You might want to read this. It just might change the way you take a shower.

Who doesn't enjoy a nice hot shower after a long day? Everyone has their own method or way they like to take a shower. Some like it blistering hot, while others just like it comfortable. Then, you have those, like myself, who like to wash their hair first, then wash their body with shampoo or vice versa. In any event, no matter what order you do things, or how you like to take a shower, the goal for everyone is all the same- to wash off all of those nasty, stinky, germs and walk out fresh and clean. However, depending on how you wash your body in the shower, you could be walking out with even more germs and bacteria than you walked in with.

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Throw These Out of Your Shower!

If you are one of the millions who use body wash and/or shower gel in the shower, you most likely pour it all over a fluffy loofah and start scrubbing your body. You think you are washing off your body and getting rid of the germs and bacteria. However, you're actually defeating the purpose of washing off your body because that very loofah is covered in bacteria!

plastic bath puff and sponge for shower cleaning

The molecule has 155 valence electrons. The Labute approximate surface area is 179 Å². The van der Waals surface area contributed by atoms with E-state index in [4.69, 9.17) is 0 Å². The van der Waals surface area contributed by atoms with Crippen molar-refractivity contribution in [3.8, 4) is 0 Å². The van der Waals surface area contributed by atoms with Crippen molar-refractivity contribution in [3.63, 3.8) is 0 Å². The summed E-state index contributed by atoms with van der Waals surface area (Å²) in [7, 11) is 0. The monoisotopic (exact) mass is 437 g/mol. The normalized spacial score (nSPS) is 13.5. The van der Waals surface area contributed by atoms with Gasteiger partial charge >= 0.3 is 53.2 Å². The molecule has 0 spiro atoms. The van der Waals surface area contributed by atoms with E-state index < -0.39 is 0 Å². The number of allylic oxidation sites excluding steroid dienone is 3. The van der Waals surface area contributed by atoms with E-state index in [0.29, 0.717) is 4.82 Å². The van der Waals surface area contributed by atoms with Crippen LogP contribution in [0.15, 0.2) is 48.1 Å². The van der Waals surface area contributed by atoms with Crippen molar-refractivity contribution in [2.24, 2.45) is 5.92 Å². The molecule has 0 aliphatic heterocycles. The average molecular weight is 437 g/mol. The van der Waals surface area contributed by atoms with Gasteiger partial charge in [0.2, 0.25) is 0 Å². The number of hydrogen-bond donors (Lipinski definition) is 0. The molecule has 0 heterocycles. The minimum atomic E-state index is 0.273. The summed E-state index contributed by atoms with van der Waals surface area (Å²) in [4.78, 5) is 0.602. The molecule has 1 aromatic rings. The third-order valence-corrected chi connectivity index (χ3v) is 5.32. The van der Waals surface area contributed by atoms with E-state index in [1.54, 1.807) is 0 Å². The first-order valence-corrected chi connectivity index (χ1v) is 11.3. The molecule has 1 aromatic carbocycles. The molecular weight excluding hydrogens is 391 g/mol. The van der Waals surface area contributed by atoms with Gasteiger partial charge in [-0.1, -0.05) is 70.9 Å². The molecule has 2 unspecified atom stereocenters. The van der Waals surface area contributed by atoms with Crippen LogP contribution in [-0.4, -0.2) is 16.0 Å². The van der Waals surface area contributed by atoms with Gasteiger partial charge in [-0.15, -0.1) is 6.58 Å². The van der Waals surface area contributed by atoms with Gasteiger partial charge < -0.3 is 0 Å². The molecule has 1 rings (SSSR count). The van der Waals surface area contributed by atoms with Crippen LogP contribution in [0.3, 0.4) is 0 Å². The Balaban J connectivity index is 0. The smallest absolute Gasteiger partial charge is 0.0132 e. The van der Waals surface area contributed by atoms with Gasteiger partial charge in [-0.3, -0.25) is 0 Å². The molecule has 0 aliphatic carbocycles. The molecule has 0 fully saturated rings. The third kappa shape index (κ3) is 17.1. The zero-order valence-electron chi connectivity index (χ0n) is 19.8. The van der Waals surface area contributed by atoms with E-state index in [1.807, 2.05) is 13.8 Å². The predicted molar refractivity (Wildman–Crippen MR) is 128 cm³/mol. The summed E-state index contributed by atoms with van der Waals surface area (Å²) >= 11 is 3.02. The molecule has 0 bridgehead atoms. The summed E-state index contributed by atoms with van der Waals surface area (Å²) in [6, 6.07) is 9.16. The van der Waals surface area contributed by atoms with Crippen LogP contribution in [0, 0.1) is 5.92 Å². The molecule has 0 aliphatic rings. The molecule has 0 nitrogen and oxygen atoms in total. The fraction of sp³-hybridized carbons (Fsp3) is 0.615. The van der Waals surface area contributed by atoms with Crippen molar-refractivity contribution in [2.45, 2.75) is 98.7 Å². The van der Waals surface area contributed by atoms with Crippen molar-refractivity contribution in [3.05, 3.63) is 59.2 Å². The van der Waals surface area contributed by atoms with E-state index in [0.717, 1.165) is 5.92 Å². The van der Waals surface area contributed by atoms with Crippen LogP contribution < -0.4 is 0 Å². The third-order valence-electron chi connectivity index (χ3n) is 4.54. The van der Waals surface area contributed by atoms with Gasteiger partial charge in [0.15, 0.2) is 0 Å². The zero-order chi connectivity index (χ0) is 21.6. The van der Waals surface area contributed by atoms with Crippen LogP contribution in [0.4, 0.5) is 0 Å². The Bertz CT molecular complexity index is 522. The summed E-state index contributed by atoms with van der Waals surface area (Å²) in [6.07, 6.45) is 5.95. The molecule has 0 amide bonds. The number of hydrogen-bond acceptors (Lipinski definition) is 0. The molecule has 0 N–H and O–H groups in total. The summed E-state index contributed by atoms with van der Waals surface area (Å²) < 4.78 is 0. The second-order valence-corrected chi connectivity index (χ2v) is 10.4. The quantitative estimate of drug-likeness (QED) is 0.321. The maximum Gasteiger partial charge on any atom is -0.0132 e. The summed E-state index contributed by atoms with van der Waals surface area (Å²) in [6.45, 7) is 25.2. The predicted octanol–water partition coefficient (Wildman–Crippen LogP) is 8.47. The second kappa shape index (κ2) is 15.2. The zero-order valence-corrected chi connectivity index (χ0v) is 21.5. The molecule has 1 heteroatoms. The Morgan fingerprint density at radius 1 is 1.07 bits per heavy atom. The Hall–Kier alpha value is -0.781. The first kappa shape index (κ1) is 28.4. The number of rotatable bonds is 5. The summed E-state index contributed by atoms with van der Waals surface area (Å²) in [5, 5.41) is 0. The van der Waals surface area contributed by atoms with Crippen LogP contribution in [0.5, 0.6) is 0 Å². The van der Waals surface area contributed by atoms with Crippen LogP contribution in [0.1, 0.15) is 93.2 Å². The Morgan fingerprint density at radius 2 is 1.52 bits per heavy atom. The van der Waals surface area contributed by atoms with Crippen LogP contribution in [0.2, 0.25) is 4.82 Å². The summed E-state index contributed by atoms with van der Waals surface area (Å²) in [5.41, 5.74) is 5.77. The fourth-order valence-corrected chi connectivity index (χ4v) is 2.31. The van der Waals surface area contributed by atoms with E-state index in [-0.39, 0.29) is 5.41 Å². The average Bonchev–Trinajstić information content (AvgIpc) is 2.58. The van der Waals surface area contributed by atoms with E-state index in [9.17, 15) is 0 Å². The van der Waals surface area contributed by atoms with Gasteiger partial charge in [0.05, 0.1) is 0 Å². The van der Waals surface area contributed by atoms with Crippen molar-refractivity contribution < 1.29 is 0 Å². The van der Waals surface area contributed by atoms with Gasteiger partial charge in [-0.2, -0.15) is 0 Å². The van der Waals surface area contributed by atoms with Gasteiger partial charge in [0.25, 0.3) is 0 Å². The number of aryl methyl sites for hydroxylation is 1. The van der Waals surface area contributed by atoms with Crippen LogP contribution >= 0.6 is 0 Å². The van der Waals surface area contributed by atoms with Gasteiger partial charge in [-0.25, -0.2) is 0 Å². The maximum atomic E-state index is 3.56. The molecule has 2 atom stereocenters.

According to Business Insider, loofahs are a perfect breeding ground for bacteria. A study published in the Journal of Clinical Microbiology found that loofahs can transmit potentially pathogenic species of bacterial flora to the skin that under the right circumstances may even cause an infection. Business Insider continues by saying:

When you lather up to exfoliate by scrubbing away dead skin cells, they get caught in the nooks and folds of the sponge. The humid, damp, and relatively undisturbed environment of the shower allows the bacteria to multiply before your next rinse. The bacteria feeds on the organic matter trapped in the loofah, and every time it does not dry properly the bacterial colony continues to bloom.

So basically, applying body wash to your loofah and scrubbing your body doesn't do much to actually clean off your body. You're actually spreading around the bacteria that you "washed off" the last time you used that loofah back onto your body. Oh, and Business Insider also reported that your loofah can also grow mold and yeast. Plus if you wash too hard or quickly, or you nick yourself shaving,  you could be setting yourself up for an infection.


What Should You Do To Keep Your Loofah Clean?

If by now, you still want to keep using a loofah, dermatologists say that you should replace it about every three weeks. You should also dry the loofah outside of your washroom, where humidity is lower and air circulation is higher. You'll be going through a lot of loofahs and a lot of money over time by doing that, so you might be better off using a washcloth that you can toss in the washer after each use. It's less expensive that route...and way more sanitary.

(H/T- Business Insider)

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